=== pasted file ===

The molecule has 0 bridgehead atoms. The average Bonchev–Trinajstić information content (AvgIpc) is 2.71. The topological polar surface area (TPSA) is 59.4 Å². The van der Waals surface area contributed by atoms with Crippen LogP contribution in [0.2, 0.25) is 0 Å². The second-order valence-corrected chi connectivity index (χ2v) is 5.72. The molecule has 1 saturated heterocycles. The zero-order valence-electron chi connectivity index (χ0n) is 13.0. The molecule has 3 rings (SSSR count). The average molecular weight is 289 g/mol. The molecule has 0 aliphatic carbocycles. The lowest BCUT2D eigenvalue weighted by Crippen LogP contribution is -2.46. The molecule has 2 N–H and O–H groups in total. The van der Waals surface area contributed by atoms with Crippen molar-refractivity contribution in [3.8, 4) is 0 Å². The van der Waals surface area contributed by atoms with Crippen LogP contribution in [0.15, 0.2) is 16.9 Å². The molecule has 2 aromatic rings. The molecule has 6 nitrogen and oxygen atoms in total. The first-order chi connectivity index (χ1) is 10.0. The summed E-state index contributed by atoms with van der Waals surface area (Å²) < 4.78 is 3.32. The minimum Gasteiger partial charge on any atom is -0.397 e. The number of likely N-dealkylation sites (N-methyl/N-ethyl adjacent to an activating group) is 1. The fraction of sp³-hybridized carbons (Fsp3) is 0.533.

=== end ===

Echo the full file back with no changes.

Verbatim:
The molecule has 0 bridgehead atoms. The average Bonchev–Trinajstić information content (AvgIpc) is 2.71. The topological polar surface area (TPSA) is 59.4 Å². The van der Waals surface area contributed by atoms with Crippen LogP contribution in [0.2, 0.25) is 0 Å². The second-order valence-corrected chi connectivity index (χ2v) is 5.72. The molecule has 1 saturated heterocycles. The zero-order valence-electron chi connectivity index (χ0n) is 13.0. The molecule has 3 rings (SSSR count). The average molecular weight is 289 g/mol. The molecule has 0 aliphatic carbocycles. The lowest BCUT2D eigenvalue weighted by Crippen LogP contribution is -2.46. The molecule has 2 N–H and O–H groups in total. The van der Waals surface area contributed by atoms with Crippen molar-refractivity contribution in [3.8, 4) is 0 Å². The van der Waals surface area contributed by atoms with Crippen LogP contribution in [0.15, 0.2) is 16.9 Å². The molecule has 2 aromatic rings. The molecule has 6 nitrogen and oxygen atoms in total. The first-order chi connectivity index (χ1) is 10.0. The summed E-state index contributed by atoms with van der Waals surface area (Å²) < 4.78 is 3.32. The minimum Gasteiger partial charge on any atom is -0.397 e. The number of likely N-dealkylation sites (N-methyl/N-ethyl adjacent to an activating group) is 1. The fraction of sp³-hybridized carbons (Fsp3) is 0.533.